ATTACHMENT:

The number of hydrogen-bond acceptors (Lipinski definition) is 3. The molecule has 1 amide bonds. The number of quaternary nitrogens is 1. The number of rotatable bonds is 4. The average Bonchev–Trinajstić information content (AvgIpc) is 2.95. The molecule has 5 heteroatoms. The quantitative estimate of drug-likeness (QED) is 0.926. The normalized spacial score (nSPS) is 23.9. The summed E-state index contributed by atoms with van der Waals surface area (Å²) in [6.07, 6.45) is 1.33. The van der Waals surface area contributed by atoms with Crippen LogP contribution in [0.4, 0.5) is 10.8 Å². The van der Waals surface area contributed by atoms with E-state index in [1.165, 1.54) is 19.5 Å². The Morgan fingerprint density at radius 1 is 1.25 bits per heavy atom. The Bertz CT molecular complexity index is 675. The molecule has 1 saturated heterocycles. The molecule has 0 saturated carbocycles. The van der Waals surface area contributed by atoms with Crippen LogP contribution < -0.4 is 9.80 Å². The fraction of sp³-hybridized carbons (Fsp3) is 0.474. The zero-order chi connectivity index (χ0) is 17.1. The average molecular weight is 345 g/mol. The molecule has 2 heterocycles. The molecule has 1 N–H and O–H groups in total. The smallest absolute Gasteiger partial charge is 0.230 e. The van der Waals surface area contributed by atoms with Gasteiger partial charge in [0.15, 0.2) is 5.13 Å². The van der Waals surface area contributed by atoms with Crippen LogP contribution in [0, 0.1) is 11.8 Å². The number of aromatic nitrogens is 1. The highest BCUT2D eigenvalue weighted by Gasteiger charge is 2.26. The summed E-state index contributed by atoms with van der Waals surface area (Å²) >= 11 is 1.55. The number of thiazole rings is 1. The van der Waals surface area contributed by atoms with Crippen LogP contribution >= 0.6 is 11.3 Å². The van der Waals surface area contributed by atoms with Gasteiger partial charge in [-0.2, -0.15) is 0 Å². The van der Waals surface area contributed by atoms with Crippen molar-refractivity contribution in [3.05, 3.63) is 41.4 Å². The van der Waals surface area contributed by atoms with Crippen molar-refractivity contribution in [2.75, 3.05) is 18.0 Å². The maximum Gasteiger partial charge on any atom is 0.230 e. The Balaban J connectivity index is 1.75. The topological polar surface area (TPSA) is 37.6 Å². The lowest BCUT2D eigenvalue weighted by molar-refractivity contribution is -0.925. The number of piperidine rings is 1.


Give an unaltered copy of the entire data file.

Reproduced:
The number of hydrogen-bond acceptors (Lipinski definition) is 3. The molecule has 1 amide bonds. The number of quaternary nitrogens is 1. The number of rotatable bonds is 4. The average Bonchev–Trinajstić information content (AvgIpc) is 2.95. The molecule has 5 heteroatoms. The quantitative estimate of drug-likeness (QED) is 0.926. The normalized spacial score (nSPS) is 23.9. The summed E-state index contributed by atoms with van der Waals surface area (Å²) in [6.07, 6.45) is 1.33. The van der Waals surface area contributed by atoms with Crippen LogP contribution in [0.4, 0.5) is 10.8 Å². The van der Waals surface area contributed by atoms with E-state index in [1.165, 1.54) is 19.5 Å². The Morgan fingerprint density at radius 1 is 1.25 bits per heavy atom. The Bertz CT molecular complexity index is 675. The molecule has 1 saturated heterocycles. The molecule has 0 saturated carbocycles. The van der Waals surface area contributed by atoms with Crippen LogP contribution < -0.4 is 9.80 Å². The fraction of sp³-hybridized carbons (Fsp3) is 0.474. The zero-order chi connectivity index (χ0) is 17.1. The average molecular weight is 345 g/mol. The molecule has 2 heterocycles. The molecule has 1 N–H and O–H groups in total. The smallest absolute Gasteiger partial charge is 0.230 e. The van der Waals surface area contributed by atoms with Gasteiger partial charge in [0.15, 0.2) is 5.13 Å². The van der Waals surface area contributed by atoms with Crippen LogP contribution in [0, 0.1) is 11.8 Å². The number of aromatic nitrogens is 1. The highest BCUT2D eigenvalue weighted by Gasteiger charge is 2.26. The summed E-state index contributed by atoms with van der Waals surface area (Å²) >= 11 is 1.55. The number of thiazole rings is 1. The van der Waals surface area contributed by atoms with Crippen LogP contribution >= 0.6 is 11.3 Å². The van der Waals surface area contributed by atoms with Gasteiger partial charge in [-0.2, -0.15) is 0 Å². The van der Waals surface area contributed by atoms with Crippen molar-refractivity contribution in [3.05, 3.63) is 41.4 Å². The van der Waals surface area contributed by atoms with Crippen molar-refractivity contribution in [2.75, 3.05) is 18.0 Å². The maximum Gasteiger partial charge on any atom is 0.230 e. The Balaban J connectivity index is 1.75. The topological polar surface area (TPSA) is 37.6 Å². The lowest BCUT2D eigenvalue weighted by molar-refractivity contribution is -0.925. The number of piperidine rings is 1.